Fans Arise!! When nothing is too esoteric to be outraged by

Fans Arise!! When nothing is too esoteric to be outraged by

I’m no Star Wars fan. If you ask me, most of those movies are sort of okay. Some are literally unwatchable. So, I find myself on the outer when it comes to fan fights about the minute esoterica of a film series with which I’m not terribly familiar. I don’t care that replacing Anakin at the end of Return of the Jedi made no sense. I’m not gonna fight about whether it’s believable that a bunch of Ewoks could defeat the Galactic Empire. Jar Jar Binks has zero effect on me. And I have no opinion on whether Han shot first. In fact, reading the high dudgeon being expressed by fans over whether The Last Jedi burns the franchise to the ground or not is kinda quaint to me, actually. When fans start carrying placards protesting that Disney has ruined Lucasfilm, I might look up from my breakfast cereal for a second, but, meh, I don’t care. Good for them. All power to them. I’m gonna keep scrolling through my newsfeed. Which might be the same reaction most of the world has when Christians start splitting hairs and debating the minutiae of their doctrine. Like Star Wars fans, we can get so outraged so quickly by the tiniest difference of theological opinion, while most onlookers are, like, huh? This happened this

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The Gifts of Advent 4: RECONCILIATION

The Gifts of Advent 4: RECONCILIATION

Rosalie Kunoth-Monks is an Amatjere woman, born in the outback in 1937 at the height of Australia’s so-called assimilation policy. At that time, it was believed that Aboriginal peoples were so vastly inferior to the culture of white settlers that they would soon die out altogether. The government adopted a policy of forcibly removing indigenous children from their families in order to be assimilated into white society, for “their own good”. (Think Rabbit Proof Fence, if you’ve seen that film) Children were taught to reject their indigenous culture and history and to adopt the ways of white society. Their names were often changed, and they were forbidden to speak their traditional languages. Some children were adopted by white families, and others were placed in institutions, many of which were run by Christian denominations, where abuse and neglect were common. Little Rosalie Kunoth was nine-years-old when her father naively took her to Alice Springs, 260 kilometres from Utopia Cattle Station (Arapunya) where she was born, to “get some white education.” To his horror, his daughter was taken from him permanently and made a ward of the state. “We put our heads in the noose, and it tightened very fast,” is the way Rosalie Kunoth-Monks describes it. Little Rosie was assimilated. Raised and educated in a Christian boarding school, she went on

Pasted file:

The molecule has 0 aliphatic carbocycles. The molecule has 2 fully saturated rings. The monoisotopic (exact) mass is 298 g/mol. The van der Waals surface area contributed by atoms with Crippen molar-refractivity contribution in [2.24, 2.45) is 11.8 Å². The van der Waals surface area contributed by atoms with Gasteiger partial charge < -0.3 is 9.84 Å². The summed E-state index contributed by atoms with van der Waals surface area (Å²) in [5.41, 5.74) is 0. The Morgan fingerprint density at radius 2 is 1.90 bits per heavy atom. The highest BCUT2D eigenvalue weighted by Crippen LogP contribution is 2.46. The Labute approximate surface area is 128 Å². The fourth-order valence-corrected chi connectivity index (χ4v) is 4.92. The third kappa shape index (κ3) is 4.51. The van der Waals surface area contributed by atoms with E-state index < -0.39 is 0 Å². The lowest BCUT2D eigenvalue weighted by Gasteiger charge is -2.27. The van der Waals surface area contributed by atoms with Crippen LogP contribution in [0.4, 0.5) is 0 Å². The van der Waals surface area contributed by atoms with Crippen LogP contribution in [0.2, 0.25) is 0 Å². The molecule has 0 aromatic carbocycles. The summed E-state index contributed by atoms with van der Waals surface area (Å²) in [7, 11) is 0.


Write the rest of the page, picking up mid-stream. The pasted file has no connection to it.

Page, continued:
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The Gifts of Advent 3: WHOLENESS

The Gifts of Advent 3: WHOLENESS

[This is the third in a four-part series on the gifts of Advent. The first post explored BEAUTY and in the second I looked at JUSTICE]   Ring the bells that still can ring Forget your perfect offering There is a crack in everything That’s how the light gets in. ~ Leonard Cohen The song Anthem first appeared on Leonard Cohen’s 1992 album, The Future, and quickly became one of his most enduring and oft-quoted lyrics. Typical of Cohen’s work, it contains allusions to his Jewish background, as well as references to the Buddhist religion of his adulthood and the Christian faith that continued to intrigue him. These are the words of a man searching for human wholeness. It’s this, the healing and renewal of human beings, and indeed all of creation, that I want to explore in this post. Wholeness is the third gift of Advent.   RING THE BELLS THAT STILL CAN RING When Cohen calls on us to ring the bells that still can ring, he’s urging us to keep searching for the holy, to not give up the hope that there is healing in the offing. In his book Diamonds in the Line, he wrote of this lyric, I mean, you have to come up with a philosophical ground. We’re in a dismal situation… and the future

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The Gifts of Advent 2: JUSTICE

The Gifts of Advent 2: JUSTICE